Just before I was a Christian, I was reading the works of Jewish Holocaust survivor, Viktor Frankl.  In A Man’s Search for Meaning[i], his story and what he learned from it, caught my mind and heart, and sent me in search of something beyond myself, something big enough to swallow up all my smallness in the face of big troubles.

A couple of principles from Frankl came to mind this week as I was praying.  He wrote that one of the most important principles of building meaning and purpose in life is “Changing our attitude when faced with a situation or circumstance that we cannot change.

Writing in 1946, in the direct aftermath of WWII, as a survivor of immense suffering, he knew better than anyone ever has, that even when life is good, just around the corner suffering can appear.  If, or rather, when, that happens, a person must have something to hang on to.

As Frankl put it:  “A man who becomes conscious of the responsibility he bears toward a human being who affectionately waits for him, or to an unfinished work, will never be able to throw away his life. He knows the “why” for his existence, and will be able to bear almost any “how.”

One more quote brings me to my comments for todayHe said “… the world is in a bad state, but everything will become still worse unless each of us does his best.”

It didn’t take long to realize that my own search for meaning and purpose was going to come to a screeching halt in short order, because I couldn’t do what Frankl was saying…. How exactly do you change your own attitude? Who ever really does their fullest best all the time?  And even if one could, what about all the others who aren’t?  If I didn’t fail to do my best so regularly, I would be furious at those who were messing it up for the rest of us by not doing their best!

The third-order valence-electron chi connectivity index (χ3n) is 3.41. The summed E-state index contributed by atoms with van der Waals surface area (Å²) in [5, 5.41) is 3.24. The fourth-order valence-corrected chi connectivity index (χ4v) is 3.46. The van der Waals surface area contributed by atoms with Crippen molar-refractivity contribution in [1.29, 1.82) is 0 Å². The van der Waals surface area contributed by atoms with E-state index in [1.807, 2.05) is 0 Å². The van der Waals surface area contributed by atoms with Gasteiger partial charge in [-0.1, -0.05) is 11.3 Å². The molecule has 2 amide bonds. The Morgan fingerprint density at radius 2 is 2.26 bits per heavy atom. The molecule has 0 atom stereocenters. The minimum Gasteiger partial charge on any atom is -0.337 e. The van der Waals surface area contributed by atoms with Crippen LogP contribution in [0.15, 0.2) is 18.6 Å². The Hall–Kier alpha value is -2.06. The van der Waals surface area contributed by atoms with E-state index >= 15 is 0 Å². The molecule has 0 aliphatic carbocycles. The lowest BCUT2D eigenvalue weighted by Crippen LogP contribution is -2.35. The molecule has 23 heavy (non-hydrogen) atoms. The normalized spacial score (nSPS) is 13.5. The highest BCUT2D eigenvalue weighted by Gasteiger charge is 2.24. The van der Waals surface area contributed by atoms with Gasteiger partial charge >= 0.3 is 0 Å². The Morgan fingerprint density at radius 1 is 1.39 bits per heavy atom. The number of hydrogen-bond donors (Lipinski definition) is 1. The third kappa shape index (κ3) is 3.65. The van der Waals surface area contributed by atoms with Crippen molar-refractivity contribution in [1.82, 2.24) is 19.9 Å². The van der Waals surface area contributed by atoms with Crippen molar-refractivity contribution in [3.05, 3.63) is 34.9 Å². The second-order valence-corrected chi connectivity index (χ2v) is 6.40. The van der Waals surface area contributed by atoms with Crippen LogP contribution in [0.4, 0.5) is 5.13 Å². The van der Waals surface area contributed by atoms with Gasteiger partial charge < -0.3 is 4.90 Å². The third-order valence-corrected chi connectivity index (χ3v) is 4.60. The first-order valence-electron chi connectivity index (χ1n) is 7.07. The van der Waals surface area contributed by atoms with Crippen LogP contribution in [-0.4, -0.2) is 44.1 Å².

It was unmistakably clear to me that what Frankl was saying was absolutely true–and absolutely impossible to accomplish myself.  Fortunately, it wasn’t long after that I discovered ultimate Meaning and Purpose and gave my life to Christ.

So from that last three paragraphs, you know a bit about how I came to faith and the motivation and principle behind what I do. What relevance does all that have to the readers of A Measure of Grace, the Where Grace Abounds newsletter?

Good question!  I’ll try to connect the dots.

I agree with Frankl that the world is “in a bad state,” and “everything will become still worse unless each of us does his best” to pray, discern God’s provision and plan, and work together toward that plan.  I believe that God is with us, that we have everything we need to do so.  I also believe that it will not be by might or power, but by His Spirit that this will be done, brought to “completion until the day of Christ Jesus.”   Phil 1:6

So what does “doing one’s best” look like for a parent facing realities like a son or daughter now claiming to be “non-binary” or “queer?

What does “doing one’s best” look like for someone who wants to be free from a full blown sex-addiction long indulged?

What does “doing one’s best” look like for a person who is experiencing restlessness, maybe a ‘still small voice” that whispers “aren’t you wanting more?  Aren’t you missing out on something more that the Lord has for you?”

For all three of those scenarios, I have these points for each person to consider:

  1. “Some things only go by prayer and fasting.”  Mark 9:29

Set up a rhythm of prayer; make it a habit, morning and night for what John Eldredge calls a Pause to focus on God.  Eldredge has a free app for that:  One Minute Pause – Apps on Google Play

I also like Richard Foster’s book, Prayer: The Heart’s True Home[ii], for a great experience of different types of prayers and a sample of each to pray.

But the most familiar kind of prayer is one I heard a Christian comedian describe once, “I hear all these formal prayers in rolling sophisticated tones.  But mine are most heart felt when I fall to my knees in the hallway, sliding up to my bed, my whole body bursting with my need….. It comes out in a deep groan… “G—O—D!”

  1. Therefore, confess your faults to one another and pray for each other that you might be healed.  James 5:13-16

A regular time spent in honest conversation and reflection on our lives is a therapeutic experience in and of itself.  There is relief in shared sorrows, freedom in confessed sin, and joy in the journey together as we “do life” together in the Lord!  A support group is a good start for this.

  1. “Constantly undertake, for God, those good and holy things you cannot accomplish in your own strength.”  Dallas Willard[iii]

This statement is the second of three made by Dallas Willard when he was giving a talk on how to know God.  The first one was:  ‘Love the Lord your God with all your heart, soul, mind and strength” and the third was “Stay after it; never give up.”